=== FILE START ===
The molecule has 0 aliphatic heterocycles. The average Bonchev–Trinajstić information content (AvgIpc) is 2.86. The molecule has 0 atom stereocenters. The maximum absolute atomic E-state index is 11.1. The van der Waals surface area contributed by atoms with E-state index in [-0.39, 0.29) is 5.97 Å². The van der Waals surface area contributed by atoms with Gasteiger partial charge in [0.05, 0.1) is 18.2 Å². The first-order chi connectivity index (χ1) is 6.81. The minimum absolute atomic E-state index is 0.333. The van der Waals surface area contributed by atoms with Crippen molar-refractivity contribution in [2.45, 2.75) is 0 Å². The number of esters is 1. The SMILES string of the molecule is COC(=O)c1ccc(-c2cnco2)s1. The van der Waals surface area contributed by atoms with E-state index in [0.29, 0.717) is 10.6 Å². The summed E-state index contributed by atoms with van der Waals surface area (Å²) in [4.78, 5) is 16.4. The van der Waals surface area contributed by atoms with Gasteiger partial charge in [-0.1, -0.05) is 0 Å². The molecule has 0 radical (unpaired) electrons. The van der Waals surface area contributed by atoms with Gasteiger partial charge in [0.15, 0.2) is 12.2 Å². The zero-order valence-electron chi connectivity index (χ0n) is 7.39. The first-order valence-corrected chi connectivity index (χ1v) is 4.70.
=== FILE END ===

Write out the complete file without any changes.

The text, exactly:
The molecule has 0 aliphatic heterocycles. The average Bonchev–Trinajstić information content (AvgIpc) is 2.86. The molecule has 0 atom stereocenters. The maximum absolute atomic E-state index is 11.1. The van der Waals surface area contributed by atoms with E-state index in [-0.39, 0.29) is 5.97 Å². The van der Waals surface area contributed by atoms with Gasteiger partial charge in [0.05, 0.1) is 18.2 Å². The first-order chi connectivity index (χ1) is 6.81. The minimum absolute atomic E-state index is 0.333. The van der Waals surface area contributed by atoms with Crippen molar-refractivity contribution in [2.45, 2.75) is 0 Å². The number of esters is 1. The SMILES string of the molecule is COC(=O)c1ccc(-c2cnco2)s1. The van der Waals surface area contributed by atoms with E-state index in [0.29, 0.717) is 10.6 Å². The summed E-state index contributed by atoms with van der Waals surface area (Å²) in [4.78, 5) is 16.4. The van der Waals surface area contributed by atoms with Gasteiger partial charge in [-0.1, -0.05) is 0 Å². The molecule has 0 radical (unpaired) electrons. The van der Waals surface area contributed by atoms with Gasteiger partial charge in [0.15, 0.2) is 12.2 Å². The zero-order valence-electron chi connectivity index (χ0n) is 7.39. The first-order valence-corrected chi connectivity index (χ1v) is 4.70.